Dolly Parton Opens Up About Porter Wagoner Trying to ‘Frighten’ Her – ‘I Didn’t Fold Like Some Women’

Outside of songwriting, Dolly Parton’s country music image is renowned for her sweetness and sensuality. The 74-year-old living legend is an acclaimed philanthropist who often gives good reasons. It’s hard to imagine Parton ever having a rude word for anyone.

But in the recently released Parton memoir, Dolly Parton, Songmaker: My Life in Lyrics (which she co-wrote with Ron K. Oermann), she notes that her relationship with her longtime songwriting partner, Porter Wagoner, was certainly not always sweet and light-hearted. In fact, Parton and Wagoner would often raise their heads when writing together – especially when it came to business.

Dolly Parton and Porter Wagoner
Dolly Parton and Porter Wagoner Michael Mauney / LIFE Image Collection via Getty Images / Getty Images

Parton and Wagoner were on a rollercoaster ride of a professional relationship

Parton and Wagoner began working together in 1967, when she began appearing Porter Wagoner Exhibition regularly. Soon, they began writing together, and the pair released songwriting several duet records.

In her new memoir, Parton explains that she took the lead in many of the duo’s songwriting efforts, despite being more new to the industry. Wagoner was not famous as a songwriter when they started working as a couple.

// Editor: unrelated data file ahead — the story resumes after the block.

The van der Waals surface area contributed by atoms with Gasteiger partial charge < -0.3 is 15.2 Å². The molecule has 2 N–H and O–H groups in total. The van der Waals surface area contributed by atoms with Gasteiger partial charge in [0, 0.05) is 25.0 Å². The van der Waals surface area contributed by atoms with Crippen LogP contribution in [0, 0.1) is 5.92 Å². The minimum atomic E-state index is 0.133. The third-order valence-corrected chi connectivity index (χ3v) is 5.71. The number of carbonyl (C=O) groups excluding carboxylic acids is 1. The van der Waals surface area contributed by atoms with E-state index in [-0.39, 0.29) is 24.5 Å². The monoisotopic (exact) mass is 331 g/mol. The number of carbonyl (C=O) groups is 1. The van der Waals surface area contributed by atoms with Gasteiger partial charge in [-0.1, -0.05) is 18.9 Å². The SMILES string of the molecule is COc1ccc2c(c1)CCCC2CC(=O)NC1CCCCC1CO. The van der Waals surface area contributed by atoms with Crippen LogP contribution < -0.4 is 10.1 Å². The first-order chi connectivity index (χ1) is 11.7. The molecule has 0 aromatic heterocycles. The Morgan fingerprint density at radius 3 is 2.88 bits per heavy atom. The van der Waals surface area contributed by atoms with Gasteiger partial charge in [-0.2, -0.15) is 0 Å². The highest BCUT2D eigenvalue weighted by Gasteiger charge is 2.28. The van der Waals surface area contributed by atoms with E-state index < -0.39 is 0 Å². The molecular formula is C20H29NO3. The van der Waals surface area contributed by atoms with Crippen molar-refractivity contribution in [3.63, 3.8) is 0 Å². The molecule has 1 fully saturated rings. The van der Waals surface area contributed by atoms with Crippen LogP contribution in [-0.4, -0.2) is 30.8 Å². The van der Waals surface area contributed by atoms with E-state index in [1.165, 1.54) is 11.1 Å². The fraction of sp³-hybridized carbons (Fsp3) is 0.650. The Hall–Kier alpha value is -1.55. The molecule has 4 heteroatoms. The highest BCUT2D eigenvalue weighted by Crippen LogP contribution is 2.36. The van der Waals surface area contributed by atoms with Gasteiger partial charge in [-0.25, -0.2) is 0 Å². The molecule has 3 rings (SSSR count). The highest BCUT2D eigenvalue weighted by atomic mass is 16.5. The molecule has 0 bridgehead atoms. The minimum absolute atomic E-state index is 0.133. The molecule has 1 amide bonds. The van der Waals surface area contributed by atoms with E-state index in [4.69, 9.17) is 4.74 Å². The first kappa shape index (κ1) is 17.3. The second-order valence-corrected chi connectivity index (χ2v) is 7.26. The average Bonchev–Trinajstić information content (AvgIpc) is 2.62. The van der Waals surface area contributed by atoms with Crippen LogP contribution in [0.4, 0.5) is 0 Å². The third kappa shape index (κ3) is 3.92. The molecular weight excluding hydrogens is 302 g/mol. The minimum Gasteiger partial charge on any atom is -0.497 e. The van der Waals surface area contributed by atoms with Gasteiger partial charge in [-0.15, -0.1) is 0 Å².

“I helped him get into that,” Parton explains, saying that he helped her with many songs that didn’t get her official credit.

However, while Wagoner and Parton had professional chemistry, their relationship was often difficult.

“Sometimes it was easy, sometimes it wasn’t,” Parton wrote Songmaker. “We were both very bull.” She says she could never tell if they were “too similar” or “too different” to get on.

Dolly Parton and Porter Wagoner
Dolly Parton and Porter Wagoner Frank Mullen / WireImage

The country’s image ‘I Will Always Love You’ was written in praise of the end of her professional relationship with Wagoner

Over time, Wagoner wanted more control over Parton’s career. She maintains in her new memoir that her professional jealousy began to affect their working relationship.

Eventually, Parton decided it was time to spread his wings and go out on his own for a one-on-one career.

Naturally, the country singer returned from her partnership with Wagoner in the best way she knew how: with a song. She wrote the smash 1974 no. 1 “I Will Always Love You” – now in the Grammy Hall of Fame – about trying to free herself from the control of Wagoner’s efforts.

Every lyric in that song, Parton explains, “it came straight from the bottom [her] heart. ”

“He was trying to control something out of control,” she writes about Wagoner, “and that made me miserable.”

The song was composed by Wagoner himself – even telling Parton that it was “the best song she’s ever written” – and the two continued to work together from time to time until they parted ways. good in 1975.

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